MOISES VANEGAS PASCUAS stood barefoot in the birthplace of the Sandinista revolution Sunday morning watching 150 voters line up in front of his house to vote. The old man with a white sprout of a beard was recalling the glory days of Monimb'o, the days after Pedro Joaqu'in Chamorro Cardenal's death in 1978 when the emerging Sandinista rebels used Mr. Vanegas's neighborhood to escape the National Guard of former dictator Anastasio Somoza Debayle.
His family used to help the rebels hide among the labyrinth of streets that drapes the hills here, giving them food and shelter in return for promises about the likely fruits of the ``poor man's revolution.''
To his delight, the Sandinistas toppled Somoza in 1979. But to his dismay - and to that of thousands of other Monimb'o residents - the promises of the Sandinistas weren't kept.
``They said everything was going to improve,'' says Vanegas. ``And there were two good years. They gave us everything we needed; oil, milk, food. But then they forgot about us. How could they forget about us?''
Like many others in this community of dirt roads, Vanegas cast his vote Sunday for opposition candidate Violeta Barrios de Chamorro.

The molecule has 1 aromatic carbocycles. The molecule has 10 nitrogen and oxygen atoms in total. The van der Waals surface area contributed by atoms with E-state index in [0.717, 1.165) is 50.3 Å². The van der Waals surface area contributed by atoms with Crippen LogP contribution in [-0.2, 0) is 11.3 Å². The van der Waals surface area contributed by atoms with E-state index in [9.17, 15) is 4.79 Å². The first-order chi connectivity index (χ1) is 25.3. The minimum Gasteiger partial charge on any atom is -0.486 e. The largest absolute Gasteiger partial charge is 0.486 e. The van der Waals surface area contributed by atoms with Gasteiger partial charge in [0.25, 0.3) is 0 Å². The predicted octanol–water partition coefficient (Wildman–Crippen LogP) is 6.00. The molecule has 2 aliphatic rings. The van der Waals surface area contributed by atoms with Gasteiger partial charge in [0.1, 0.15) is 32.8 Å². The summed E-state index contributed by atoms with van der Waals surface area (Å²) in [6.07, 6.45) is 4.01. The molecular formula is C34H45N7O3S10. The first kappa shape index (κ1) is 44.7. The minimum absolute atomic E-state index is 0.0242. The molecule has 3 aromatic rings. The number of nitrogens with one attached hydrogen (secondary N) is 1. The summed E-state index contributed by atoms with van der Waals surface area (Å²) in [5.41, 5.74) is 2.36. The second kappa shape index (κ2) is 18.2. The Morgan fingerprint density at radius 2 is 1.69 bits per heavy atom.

Joining the opposition is nothing new for Vanegas or the people of Monimb'o. In the early 1980s, this community became the center for the first confrontation against the Sandinista government.
A few years later, angry mothers marched on the local Army headquarters to protest the forced recruitment of their sons. Three riots have stemmed from such protests in the past three years.
But for Vanegas, the issues this year were not so much political, but economic. He ticks off the prices for his most essential goods - rice, beans, and cornmeal - complaining that these prices have risen almost beyond his reach. Like most Nicaraguans, whose consumption of goods has decreased 70 percent since 1981, Vanegas and his family have had to reduce their diet to one or two meals a day.